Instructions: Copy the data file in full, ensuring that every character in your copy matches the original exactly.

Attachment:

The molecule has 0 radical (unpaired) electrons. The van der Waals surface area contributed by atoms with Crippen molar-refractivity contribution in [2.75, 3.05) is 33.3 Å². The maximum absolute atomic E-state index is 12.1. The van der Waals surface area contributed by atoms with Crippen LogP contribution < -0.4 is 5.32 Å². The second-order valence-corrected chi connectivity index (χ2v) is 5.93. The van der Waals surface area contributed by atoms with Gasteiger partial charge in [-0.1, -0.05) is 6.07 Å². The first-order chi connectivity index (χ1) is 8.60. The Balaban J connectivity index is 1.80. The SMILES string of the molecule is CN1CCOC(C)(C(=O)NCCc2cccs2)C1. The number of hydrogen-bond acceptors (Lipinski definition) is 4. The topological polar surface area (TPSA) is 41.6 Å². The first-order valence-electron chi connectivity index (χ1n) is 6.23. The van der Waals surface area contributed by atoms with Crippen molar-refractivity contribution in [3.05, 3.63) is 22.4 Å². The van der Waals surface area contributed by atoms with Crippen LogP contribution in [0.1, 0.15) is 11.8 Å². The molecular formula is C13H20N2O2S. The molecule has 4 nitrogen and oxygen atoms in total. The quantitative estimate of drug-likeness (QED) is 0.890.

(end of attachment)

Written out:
The molecule has 0 radical (unpaired) electrons. The van der Waals surface area contributed by atoms with Crippen molar-refractivity contribution in [2.75, 3.05) is 33.3 Å². The maximum absolute atomic E-state index is 12.1. The van der Waals surface area contributed by atoms with Crippen LogP contribution < -0.4 is 5.32 Å². The second-order valence-corrected chi connectivity index (χ2v) is 5.93. The van der Waals surface area contributed by atoms with Gasteiger partial charge in [-0.1, -0.05) is 6.07 Å². The first-order chi connectivity index (χ1) is 8.60. The Balaban J connectivity index is 1.80. The SMILES string of the molecule is CN1CCOC(C)(C(=O)NCCc2cccs2)C1. The number of hydrogen-bond acceptors (Lipinski definition) is 4. The topological polar surface area (TPSA) is 41.6 Å². The first-order valence-electron chi connectivity index (χ1n) is 6.23. The van der Waals surface area contributed by atoms with Crippen molar-refractivity contribution in [3.05, 3.63) is 22.4 Å². The van der Waals surface area contributed by atoms with Crippen LogP contribution in [0.1, 0.15) is 11.8 Å². The molecular formula is C13H20N2O2S. The molecule has 4 nitrogen and oxygen atoms in total. The quantitative estimate of drug-likeness (QED) is 0.890.